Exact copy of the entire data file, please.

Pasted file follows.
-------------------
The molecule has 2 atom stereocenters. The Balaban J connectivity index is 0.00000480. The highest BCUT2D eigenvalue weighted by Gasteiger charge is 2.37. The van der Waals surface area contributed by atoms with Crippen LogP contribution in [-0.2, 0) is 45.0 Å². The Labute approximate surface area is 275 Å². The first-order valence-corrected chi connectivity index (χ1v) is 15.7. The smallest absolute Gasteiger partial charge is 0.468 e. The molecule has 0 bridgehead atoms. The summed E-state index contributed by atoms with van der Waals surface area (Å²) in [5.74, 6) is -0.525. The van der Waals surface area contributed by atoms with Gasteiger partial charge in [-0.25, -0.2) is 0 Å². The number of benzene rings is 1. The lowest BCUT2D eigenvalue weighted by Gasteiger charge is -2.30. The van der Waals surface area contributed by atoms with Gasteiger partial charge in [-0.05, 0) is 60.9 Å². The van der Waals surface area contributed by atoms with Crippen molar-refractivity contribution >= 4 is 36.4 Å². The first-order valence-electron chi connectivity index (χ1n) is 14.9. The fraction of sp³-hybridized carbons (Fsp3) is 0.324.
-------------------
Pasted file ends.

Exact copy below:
The molecule has 2 atom stereocenters. The Balaban J connectivity index is 0.00000480. The highest BCUT2D eigenvalue weighted by Gasteiger charge is 2.37. The van der Waals surface area contributed by atoms with Crippen LogP contribution in [-0.2, 0) is 45.0 Å². The Labute approximate surface area is 275 Å². The first-order valence-corrected chi connectivity index (χ1v) is 15.7. The smallest absolute Gasteiger partial charge is 0.468 e. The molecule has 0 bridgehead atoms. The summed E-state index contributed by atoms with van der Waals surface area (Å²) in [5.74, 6) is -0.525. The van der Waals surface area contributed by atoms with Gasteiger partial charge in [-0.25, -0.2) is 0 Å². The number of benzene rings is 1. The lowest BCUT2D eigenvalue weighted by Gasteiger charge is -2.30. The van der Waals surface area contributed by atoms with Gasteiger partial charge in [-0.05, 0) is 60.9 Å². The van der Waals surface area contributed by atoms with Crippen molar-refractivity contribution >= 4 is 36.4 Å². The first-order valence-electron chi connectivity index (χ1n) is 14.9. The fraction of sp³-hybridized carbons (Fsp3) is 0.324.